The Wall Street Journal, October 29, 2020, Dearth of Credit Starves Detroit’s Housing Market
Lenders have turned their backs to financing homes in Detroits low-priced properties making it harder for Black residents to have access to home ownership. The impact of prohibiting mortgages in these areas of Detroit disproportionately affects Black resident making it harder for them to build wealth. Due to lenders not being able to make money on tiny mortgages they do not make them, and this further devastates the city’s neighborhoods.
Detroit is making a comeback after years of decline that led to a bankruptcy filing in 2013. But large swaths of the city are left behind, starved of the housing credit needed to revive them. No purchase mortgages were made last year in almost a third of Detroit’s census tracts, and fewer than five each in another third, according to data from LendingPatterns.com, a mortgage-data analysis tool.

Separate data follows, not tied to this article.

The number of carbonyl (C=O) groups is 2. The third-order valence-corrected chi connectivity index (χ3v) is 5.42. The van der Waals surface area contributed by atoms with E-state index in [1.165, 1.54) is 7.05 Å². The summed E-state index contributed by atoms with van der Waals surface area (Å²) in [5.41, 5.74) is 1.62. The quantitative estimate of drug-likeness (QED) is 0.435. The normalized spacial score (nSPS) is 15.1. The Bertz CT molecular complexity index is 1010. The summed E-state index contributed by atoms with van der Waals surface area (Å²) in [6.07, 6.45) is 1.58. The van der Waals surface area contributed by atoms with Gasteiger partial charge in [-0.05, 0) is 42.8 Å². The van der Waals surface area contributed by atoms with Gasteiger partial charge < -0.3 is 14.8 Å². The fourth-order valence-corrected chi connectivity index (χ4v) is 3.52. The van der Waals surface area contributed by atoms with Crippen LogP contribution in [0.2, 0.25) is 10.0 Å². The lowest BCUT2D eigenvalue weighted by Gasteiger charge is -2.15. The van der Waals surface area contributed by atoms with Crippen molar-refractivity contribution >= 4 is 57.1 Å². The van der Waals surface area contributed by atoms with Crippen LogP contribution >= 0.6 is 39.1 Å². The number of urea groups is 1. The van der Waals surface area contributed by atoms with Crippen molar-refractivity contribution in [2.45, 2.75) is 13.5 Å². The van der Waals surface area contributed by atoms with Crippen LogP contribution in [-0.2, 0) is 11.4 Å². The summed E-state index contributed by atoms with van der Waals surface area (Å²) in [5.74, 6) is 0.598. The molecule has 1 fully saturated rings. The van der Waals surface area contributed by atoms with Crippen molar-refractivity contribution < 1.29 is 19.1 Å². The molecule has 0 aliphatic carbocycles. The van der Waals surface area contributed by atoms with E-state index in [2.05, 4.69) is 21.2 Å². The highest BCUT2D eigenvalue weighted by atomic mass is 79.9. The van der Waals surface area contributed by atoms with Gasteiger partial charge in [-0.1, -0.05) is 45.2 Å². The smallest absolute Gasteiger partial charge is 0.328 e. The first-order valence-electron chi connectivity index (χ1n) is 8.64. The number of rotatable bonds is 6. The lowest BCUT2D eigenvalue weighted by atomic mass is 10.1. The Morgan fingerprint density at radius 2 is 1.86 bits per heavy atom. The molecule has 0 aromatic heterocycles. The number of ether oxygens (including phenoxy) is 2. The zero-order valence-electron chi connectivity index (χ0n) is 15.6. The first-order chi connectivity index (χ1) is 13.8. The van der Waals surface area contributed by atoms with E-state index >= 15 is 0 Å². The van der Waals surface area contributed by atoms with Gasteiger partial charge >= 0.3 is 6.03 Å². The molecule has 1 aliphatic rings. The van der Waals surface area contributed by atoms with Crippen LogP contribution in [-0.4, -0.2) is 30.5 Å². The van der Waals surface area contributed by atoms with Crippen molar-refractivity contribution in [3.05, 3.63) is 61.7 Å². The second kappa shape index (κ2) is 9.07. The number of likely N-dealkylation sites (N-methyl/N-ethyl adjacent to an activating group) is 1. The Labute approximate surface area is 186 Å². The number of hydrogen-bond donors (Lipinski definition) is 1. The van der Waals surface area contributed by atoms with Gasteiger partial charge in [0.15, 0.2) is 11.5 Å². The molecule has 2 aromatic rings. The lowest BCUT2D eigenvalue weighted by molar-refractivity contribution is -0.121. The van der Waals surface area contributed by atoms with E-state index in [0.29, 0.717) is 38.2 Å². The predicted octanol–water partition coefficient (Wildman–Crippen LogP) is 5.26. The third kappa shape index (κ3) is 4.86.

The impact runs disproportionately along racial lines in the majority Black city. Detroit’s Black residents are largely shut out of access to financing, making it tougher to attain homeownership, the key to building wealth for most Americans.
Nonprofits, governments and corporations are trying to channel money back into the city’s neighborhoods. But making mortgages in Detroit is a convoluted task. The dearth of credit is largely a consequence of battered property values plus a commercial reality that depresses them further: Lenders can’t earn money on tiny mortgages, so they don’t make them.